The virgin lands of the Americas were not so virgin after all. The Spaniards would have a hard time managing the civilizations they found there. As fate would have it though, their superior firepower carried the day. Among the cities that predates the Spanish conquistadors is the city of Teotihuacan.
The city is a classic example of human occupation long before the Christian era. Evidence shows that the city was occupied between the 1st and 7th centuries AD. During its heydays, it boasted a population of 25,000 inhabitants, easily making it one of the largest cities in ancient Mexico
The city’s urban landscape is easily integrated into the natural elements of the Teotihuacan Valley. Among the most prominent physical features that you will find here is the San Juan River whose natural course was altered to pass through the Avenue of the Dead. The city features a lot of religious, residential, commercial and monumental structures. Among the most prominent buildings include the Pyramids of the Sun and Moon and the Great Compound that features the Temple of Quetzalcoatl (also baptized the Temple of the Plumed Serpent).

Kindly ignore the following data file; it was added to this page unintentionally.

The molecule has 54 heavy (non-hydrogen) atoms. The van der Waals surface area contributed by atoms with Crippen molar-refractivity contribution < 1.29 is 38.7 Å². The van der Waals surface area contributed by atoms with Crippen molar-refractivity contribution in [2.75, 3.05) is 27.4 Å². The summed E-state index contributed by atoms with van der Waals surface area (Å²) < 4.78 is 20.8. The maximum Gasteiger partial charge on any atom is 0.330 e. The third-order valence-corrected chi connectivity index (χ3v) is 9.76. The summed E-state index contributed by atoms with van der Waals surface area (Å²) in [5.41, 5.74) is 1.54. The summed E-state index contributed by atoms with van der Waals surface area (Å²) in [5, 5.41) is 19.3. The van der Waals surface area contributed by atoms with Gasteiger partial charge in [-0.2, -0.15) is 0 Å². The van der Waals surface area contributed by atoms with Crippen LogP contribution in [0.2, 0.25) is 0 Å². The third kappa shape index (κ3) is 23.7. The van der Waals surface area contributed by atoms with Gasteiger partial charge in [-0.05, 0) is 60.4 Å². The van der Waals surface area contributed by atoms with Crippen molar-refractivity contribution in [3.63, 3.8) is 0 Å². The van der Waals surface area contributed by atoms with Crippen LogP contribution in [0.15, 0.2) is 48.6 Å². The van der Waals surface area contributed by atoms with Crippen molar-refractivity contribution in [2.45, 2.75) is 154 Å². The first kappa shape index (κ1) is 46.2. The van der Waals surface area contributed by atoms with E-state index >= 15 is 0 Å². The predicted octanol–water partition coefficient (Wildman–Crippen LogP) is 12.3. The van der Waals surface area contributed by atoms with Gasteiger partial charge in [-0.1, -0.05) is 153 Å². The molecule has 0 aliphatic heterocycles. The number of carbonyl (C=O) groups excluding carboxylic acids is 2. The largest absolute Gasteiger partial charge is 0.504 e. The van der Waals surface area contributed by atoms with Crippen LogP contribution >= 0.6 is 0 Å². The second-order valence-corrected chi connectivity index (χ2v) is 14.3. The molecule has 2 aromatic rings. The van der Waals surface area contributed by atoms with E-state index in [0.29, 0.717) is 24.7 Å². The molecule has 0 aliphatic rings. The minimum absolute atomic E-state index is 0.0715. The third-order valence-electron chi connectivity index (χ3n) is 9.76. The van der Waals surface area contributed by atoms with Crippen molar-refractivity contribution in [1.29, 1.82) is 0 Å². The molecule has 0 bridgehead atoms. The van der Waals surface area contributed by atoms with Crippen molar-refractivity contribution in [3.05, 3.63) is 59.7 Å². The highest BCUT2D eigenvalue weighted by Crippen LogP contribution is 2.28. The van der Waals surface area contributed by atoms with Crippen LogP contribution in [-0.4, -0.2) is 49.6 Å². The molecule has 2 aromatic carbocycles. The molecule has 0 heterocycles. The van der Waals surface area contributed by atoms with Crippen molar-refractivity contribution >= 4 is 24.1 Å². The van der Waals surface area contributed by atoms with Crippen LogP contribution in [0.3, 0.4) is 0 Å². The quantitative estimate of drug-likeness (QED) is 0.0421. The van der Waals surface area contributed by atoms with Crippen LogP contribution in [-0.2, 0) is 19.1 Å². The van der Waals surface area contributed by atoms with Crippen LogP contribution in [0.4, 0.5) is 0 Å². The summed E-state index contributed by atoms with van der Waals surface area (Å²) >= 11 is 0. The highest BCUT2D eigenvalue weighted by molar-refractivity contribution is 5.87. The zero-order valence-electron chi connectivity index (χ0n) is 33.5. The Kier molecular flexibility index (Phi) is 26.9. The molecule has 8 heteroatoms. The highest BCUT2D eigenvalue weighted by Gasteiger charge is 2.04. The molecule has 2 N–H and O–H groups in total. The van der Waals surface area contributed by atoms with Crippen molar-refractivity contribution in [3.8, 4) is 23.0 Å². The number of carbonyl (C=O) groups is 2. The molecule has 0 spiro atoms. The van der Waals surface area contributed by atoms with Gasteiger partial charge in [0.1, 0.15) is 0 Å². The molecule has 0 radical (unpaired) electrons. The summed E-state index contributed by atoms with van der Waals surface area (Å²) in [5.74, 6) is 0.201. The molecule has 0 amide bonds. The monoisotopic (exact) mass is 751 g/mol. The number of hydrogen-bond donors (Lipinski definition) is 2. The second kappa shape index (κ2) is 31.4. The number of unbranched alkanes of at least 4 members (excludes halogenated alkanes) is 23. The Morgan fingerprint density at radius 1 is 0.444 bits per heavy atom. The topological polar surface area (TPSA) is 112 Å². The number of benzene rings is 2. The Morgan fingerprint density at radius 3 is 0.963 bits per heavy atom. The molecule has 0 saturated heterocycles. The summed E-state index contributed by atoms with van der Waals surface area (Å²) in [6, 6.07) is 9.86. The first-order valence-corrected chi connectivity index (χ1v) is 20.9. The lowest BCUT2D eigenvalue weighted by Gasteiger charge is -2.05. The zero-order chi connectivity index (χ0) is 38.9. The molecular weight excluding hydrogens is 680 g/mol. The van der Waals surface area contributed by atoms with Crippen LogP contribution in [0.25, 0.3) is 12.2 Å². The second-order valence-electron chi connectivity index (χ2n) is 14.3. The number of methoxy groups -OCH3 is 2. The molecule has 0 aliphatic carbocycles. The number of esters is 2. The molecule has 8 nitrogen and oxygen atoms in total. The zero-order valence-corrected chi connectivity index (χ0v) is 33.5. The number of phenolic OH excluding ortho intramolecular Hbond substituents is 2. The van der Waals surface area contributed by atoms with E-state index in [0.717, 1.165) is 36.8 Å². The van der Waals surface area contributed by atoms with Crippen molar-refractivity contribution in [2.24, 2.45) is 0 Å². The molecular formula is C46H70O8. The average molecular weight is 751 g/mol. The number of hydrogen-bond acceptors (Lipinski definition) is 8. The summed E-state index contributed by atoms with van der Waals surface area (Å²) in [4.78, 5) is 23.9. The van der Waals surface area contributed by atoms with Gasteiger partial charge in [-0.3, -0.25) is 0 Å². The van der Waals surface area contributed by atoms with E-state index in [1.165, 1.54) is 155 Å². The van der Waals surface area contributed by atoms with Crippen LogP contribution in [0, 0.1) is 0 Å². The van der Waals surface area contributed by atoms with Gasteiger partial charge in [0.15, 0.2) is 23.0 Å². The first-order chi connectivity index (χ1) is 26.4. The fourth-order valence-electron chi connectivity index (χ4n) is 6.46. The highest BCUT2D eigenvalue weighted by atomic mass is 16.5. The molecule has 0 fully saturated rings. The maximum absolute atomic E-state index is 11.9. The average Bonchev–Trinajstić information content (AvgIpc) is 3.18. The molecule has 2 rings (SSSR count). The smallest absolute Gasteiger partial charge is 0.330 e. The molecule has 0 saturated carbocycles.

Most of the city’s religious and civil buildings feature the ‘talud tablero’, a distinctive feature that this civilization is identified with. To add to their beauty, the buildings were decorated with wall paintings that largely symbolized the ancient mythology as well as the beautiful natural landscape that surrounds the city.
Teotihuacan is considered a prototype for large-scale urbanization that greatly influenced subsequent cities’ construction – both within this civilization and other civilization s in the Meso American World.
During its heydays, the city occupied a surface area equal to 36 square kilometers. The city’s ceremonial center represents about 10% of its total size. Other features within the city that you would be interested in include;
Unfortunately, the city was razed by fire in the 7th Century AD and was subsequently abandoned. Despite its checkered history, the remains of the city will take your knowledge of the Mexican history to another level.
by Kennedy Runo on 07/31/2015 in Sightseeing